To highlight the Year of Open Science, we spoke to acquisitions editor Jermey Matthews about what open access means for the field of physical sciences
The Biden-Harris administration declared 2023 the Year of Open Science in the United States, offering an opportunity to advance national open science policy and provide greater and more equitable access to research in key areas of scientific study.
The MIT Press centers open access in much of the work we do; we take pride in making high quality, well-researched scholarship freely available to the public. In honor of the Year of Open Science, we spoke to Jermey Matthews, senior acquisitions editor of physical sciences, engineering, and mathematics, about the impact OA scholarship has had in his fields.
“The physical sciences, engineering, and math communities have long been pioneers in the open access movement, alongside the computer science field,” Matthews said. “They all recognize that access to knowledge improves the quality and pace of innovation. In particular, physicists and mathematicians often approach me to make their books open access, and I’m proud that the MIT Press is leading the way in making that possible.”
Read on to explore several books from Jermey’s list, and discover even more physical science titles on our website.
Topology: A Categorical Approach by Tai-Danae Bradley, Tyler Bryson and John Terilla
This graduate-level textbook on topology takes a unique approach: it reintroduces basic, point-set topology from a more modern, categorical perspective. Many graduate students are familiar with the ideas of point-set topology and they are ready to learn something new about them. Teaching the subject using category theory—a contemporary branch of mathematics that provides a way to represent abstract concepts—both deepens students’ understanding of elementary topology and lays a solid foundation for future work in advanced topics.
Holographic Quantum Matter by Sean A. Hartnoll, Andrew Lucas and Subir Sachdev
This book, written by pioneers in the field, offers a comprehensive overview of holographic methods in quantum matter. It covers influential developments in theoretical physics, making the key concepts accessible to researchers and students in both high energy and condensed matter physics. The book provides a unique combination of theoretical and historical context, technical results, extensive references to the literature, and exercises. It will give readers the ability to understand the important problems in the field, both those that have been solved and those that remain unsolved, and will enable them to engage directly with the current literature.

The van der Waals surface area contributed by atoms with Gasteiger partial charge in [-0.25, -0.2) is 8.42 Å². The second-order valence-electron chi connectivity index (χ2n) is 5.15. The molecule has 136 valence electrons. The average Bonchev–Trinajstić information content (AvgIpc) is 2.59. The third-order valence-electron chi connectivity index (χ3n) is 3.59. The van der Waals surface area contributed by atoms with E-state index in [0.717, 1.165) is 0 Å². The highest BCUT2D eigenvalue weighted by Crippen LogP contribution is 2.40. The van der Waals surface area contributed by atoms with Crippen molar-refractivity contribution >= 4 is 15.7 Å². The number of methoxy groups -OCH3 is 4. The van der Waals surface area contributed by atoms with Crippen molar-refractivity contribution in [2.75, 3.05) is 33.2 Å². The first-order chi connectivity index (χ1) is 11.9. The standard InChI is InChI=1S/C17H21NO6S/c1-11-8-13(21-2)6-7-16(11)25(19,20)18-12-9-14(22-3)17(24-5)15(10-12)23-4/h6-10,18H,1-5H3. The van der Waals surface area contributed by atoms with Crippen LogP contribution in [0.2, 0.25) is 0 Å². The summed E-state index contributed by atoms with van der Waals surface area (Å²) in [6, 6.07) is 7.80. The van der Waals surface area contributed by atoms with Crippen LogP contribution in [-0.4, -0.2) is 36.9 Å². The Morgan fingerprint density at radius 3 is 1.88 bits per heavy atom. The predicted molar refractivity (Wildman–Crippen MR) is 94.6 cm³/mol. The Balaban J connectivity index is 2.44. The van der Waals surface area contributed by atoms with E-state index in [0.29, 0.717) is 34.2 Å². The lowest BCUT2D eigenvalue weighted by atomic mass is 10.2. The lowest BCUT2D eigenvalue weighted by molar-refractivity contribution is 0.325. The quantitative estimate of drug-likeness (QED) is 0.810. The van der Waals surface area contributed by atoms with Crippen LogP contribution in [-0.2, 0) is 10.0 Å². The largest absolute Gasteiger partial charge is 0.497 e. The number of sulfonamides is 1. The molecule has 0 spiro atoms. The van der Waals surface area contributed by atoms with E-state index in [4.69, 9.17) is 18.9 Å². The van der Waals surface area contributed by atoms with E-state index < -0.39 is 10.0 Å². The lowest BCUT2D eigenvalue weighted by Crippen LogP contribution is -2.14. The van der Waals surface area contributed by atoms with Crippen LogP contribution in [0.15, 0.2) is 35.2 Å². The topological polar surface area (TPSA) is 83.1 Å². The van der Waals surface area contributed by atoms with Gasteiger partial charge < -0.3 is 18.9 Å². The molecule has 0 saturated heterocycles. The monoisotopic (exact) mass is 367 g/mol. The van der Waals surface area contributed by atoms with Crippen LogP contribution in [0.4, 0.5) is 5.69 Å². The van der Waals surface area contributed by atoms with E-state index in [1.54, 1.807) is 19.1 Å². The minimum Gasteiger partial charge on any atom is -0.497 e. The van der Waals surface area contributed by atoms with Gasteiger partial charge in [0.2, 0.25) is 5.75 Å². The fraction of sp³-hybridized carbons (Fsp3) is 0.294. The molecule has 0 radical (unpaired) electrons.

Computational Imaging by Ayush Bhandari, Achuta Kadambi and Ramesh Raskar
Computational imaging involves the joint design of imaging hardware and computer algorithms to create novel imaging systems with unprecedented capabilities. In recent years such capabilities include cameras that operate at a trillion frames per second, microscopes that can see small viruses long thought to be optically irresolvable, and telescopes that capture images of black holes. This text offers a comprehensive and up-to-date introduction to this rapidly growing field, a convergence of vision, graphics, signal processing, and optics. It can be used as an instructional resource for computer imaging courses and as a reference for professionals. It covers the fundamentals of the field, current research and applications, and light transport techniques.
Sheaf Theory through Examples by Daniel Rosiak
Sheaves are mathematical constructions concerned with passages from local properties to global ones. They have played a fundamental role in the development of many areas of modern mathematics, yet the broad conceptual power of sheaf theory and its wide applicability to areas beyond pure math have only recently begun to be appreciated. Taking an applied category theory perspective, Sheaf Theory through Examples provides an approachable introduction to elementary sheaf theory and examines applications including n-colorings of graphs, satellite data, chess problems, Bayesian networks, self-similar groups, musical performance, complexes, and much more.